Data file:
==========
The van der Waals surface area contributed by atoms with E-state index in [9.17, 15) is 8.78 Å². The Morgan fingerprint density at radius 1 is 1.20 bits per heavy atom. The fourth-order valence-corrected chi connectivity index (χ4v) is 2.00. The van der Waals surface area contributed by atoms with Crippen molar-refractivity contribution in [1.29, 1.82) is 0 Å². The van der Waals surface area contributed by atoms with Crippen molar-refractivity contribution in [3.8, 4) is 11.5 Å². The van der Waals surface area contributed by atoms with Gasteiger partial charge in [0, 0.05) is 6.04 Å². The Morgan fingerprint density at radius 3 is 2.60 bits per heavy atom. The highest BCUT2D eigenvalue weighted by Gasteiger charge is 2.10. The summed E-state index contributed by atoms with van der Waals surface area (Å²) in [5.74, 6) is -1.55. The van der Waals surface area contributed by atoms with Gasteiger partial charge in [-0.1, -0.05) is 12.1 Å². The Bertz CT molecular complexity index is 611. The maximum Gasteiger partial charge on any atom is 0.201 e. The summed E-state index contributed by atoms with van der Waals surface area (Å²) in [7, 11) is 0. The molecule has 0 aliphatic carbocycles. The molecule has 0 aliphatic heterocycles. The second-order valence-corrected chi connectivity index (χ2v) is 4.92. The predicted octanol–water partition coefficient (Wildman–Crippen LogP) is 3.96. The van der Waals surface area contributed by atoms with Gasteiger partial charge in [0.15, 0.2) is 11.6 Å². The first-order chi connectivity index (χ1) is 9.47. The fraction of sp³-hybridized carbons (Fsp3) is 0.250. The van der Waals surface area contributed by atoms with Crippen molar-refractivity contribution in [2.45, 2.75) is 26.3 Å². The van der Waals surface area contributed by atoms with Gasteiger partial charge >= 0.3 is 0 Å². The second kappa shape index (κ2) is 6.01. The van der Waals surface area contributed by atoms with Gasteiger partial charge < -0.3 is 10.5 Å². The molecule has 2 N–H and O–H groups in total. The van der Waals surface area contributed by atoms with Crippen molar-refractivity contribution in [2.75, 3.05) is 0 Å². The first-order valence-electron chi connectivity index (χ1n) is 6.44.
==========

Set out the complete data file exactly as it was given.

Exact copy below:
The van der Waals surface area contributed by atoms with E-state index in [9.17, 15) is 8.78 Å². The Morgan fingerprint density at radius 1 is 1.20 bits per heavy atom. The fourth-order valence-corrected chi connectivity index (χ4v) is 2.00. The van der Waals surface area contributed by atoms with Crippen molar-refractivity contribution in [1.29, 1.82) is 0 Å². The van der Waals surface area contributed by atoms with Crippen molar-refractivity contribution in [3.8, 4) is 11.5 Å². The van der Waals surface area contributed by atoms with Gasteiger partial charge in [0, 0.05) is 6.04 Å². The Morgan fingerprint density at radius 3 is 2.60 bits per heavy atom. The highest BCUT2D eigenvalue weighted by Gasteiger charge is 2.10. The summed E-state index contributed by atoms with van der Waals surface area (Å²) in [5.74, 6) is -1.55. The van der Waals surface area contributed by atoms with Gasteiger partial charge in [-0.1, -0.05) is 12.1 Å². The Bertz CT molecular complexity index is 611. The maximum Gasteiger partial charge on any atom is 0.201 e. The summed E-state index contributed by atoms with van der Waals surface area (Å²) in [7, 11) is 0. The molecule has 0 aliphatic carbocycles. The molecule has 0 aliphatic heterocycles. The second-order valence-corrected chi connectivity index (χ2v) is 4.92. The predicted octanol–water partition coefficient (Wildman–Crippen LogP) is 3.96. The van der Waals surface area contributed by atoms with Gasteiger partial charge in [0.15, 0.2) is 11.6 Å². The first-order chi connectivity index (χ1) is 9.47. The fraction of sp³-hybridized carbons (Fsp3) is 0.250. The van der Waals surface area contributed by atoms with Crippen molar-refractivity contribution in [2.45, 2.75) is 26.3 Å². The van der Waals surface area contributed by atoms with Gasteiger partial charge >= 0.3 is 0 Å². The second kappa shape index (κ2) is 6.01. The van der Waals surface area contributed by atoms with Gasteiger partial charge < -0.3 is 10.5 Å². The molecule has 2 N–H and O–H groups in total. The van der Waals surface area contributed by atoms with Crippen molar-refractivity contribution in [2.75, 3.05) is 0 Å². The first-order valence-electron chi connectivity index (χ1n) is 6.44.